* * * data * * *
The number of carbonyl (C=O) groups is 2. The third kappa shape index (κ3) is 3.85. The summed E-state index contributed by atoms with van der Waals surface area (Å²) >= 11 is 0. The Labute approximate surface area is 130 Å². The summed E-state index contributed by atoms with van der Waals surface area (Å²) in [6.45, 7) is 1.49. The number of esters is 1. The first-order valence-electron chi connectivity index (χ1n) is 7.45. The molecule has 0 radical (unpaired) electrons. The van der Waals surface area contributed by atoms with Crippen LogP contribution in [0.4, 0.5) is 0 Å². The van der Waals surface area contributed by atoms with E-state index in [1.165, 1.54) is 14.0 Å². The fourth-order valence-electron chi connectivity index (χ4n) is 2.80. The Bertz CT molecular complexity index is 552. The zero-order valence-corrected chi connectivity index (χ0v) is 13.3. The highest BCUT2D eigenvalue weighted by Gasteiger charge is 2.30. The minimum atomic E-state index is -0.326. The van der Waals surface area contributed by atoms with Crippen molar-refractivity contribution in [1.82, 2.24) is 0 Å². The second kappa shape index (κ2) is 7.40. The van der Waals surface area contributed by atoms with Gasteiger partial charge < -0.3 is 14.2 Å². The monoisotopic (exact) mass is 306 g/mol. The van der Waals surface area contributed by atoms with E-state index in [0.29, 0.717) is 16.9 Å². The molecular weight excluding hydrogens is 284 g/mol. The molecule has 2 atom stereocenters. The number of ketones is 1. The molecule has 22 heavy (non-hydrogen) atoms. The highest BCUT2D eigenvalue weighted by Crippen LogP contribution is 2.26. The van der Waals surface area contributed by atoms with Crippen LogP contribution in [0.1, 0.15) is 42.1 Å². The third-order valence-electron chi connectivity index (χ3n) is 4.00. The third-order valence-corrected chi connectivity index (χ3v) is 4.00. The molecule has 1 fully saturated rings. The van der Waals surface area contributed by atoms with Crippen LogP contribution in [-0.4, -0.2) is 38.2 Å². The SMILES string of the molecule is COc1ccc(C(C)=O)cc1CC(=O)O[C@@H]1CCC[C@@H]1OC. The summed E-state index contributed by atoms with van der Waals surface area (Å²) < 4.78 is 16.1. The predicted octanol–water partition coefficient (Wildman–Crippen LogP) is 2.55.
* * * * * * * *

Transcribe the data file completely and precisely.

The number of carbonyl (C=O) groups is 2. The third kappa shape index (κ3) is 3.85. The summed E-state index contributed by atoms with van der Waals surface area (Å²) >= 11 is 0. The Labute approximate surface area is 130 Å². The summed E-state index contributed by atoms with van der Waals surface area (Å²) in [6.45, 7) is 1.49. The number of esters is 1. The first-order valence-electron chi connectivity index (χ1n) is 7.45. The molecule has 0 radical (unpaired) electrons. The van der Waals surface area contributed by atoms with Crippen LogP contribution in [0.4, 0.5) is 0 Å². The van der Waals surface area contributed by atoms with E-state index in [1.165, 1.54) is 14.0 Å². The fourth-order valence-electron chi connectivity index (χ4n) is 2.80. The Bertz CT molecular complexity index is 552. The zero-order valence-corrected chi connectivity index (χ0v) is 13.3. The highest BCUT2D eigenvalue weighted by Gasteiger charge is 2.30. The minimum atomic E-state index is -0.326. The van der Waals surface area contributed by atoms with Crippen molar-refractivity contribution in [1.82, 2.24) is 0 Å². The second kappa shape index (κ2) is 7.40. The van der Waals surface area contributed by atoms with Gasteiger partial charge < -0.3 is 14.2 Å². The monoisotopic (exact) mass is 306 g/mol. The van der Waals surface area contributed by atoms with E-state index in [0.29, 0.717) is 16.9 Å². The molecular weight excluding hydrogens is 284 g/mol. The molecule has 2 atom stereocenters. The number of ketones is 1. The molecule has 22 heavy (non-hydrogen) atoms. The highest BCUT2D eigenvalue weighted by Crippen LogP contribution is 2.26. The van der Waals surface area contributed by atoms with Crippen LogP contribution in [0.1, 0.15) is 42.1 Å². The third-order valence-electron chi connectivity index (χ3n) is 4.00. The third-order valence-corrected chi connectivity index (χ3v) is 4.00. The molecule has 1 fully saturated rings. The van der Waals surface area contributed by atoms with Crippen LogP contribution in [-0.4, -0.2) is 38.2 Å². The SMILES string of the molecule is COc1ccc(C(C)=O)cc1CC(=O)O[C@@H]1CCC[C@@H]1OC. The summed E-state index contributed by atoms with van der Waals surface area (Å²) < 4.78 is 16.1. The predicted octanol–water partition coefficient (Wildman–Crippen LogP) is 2.55.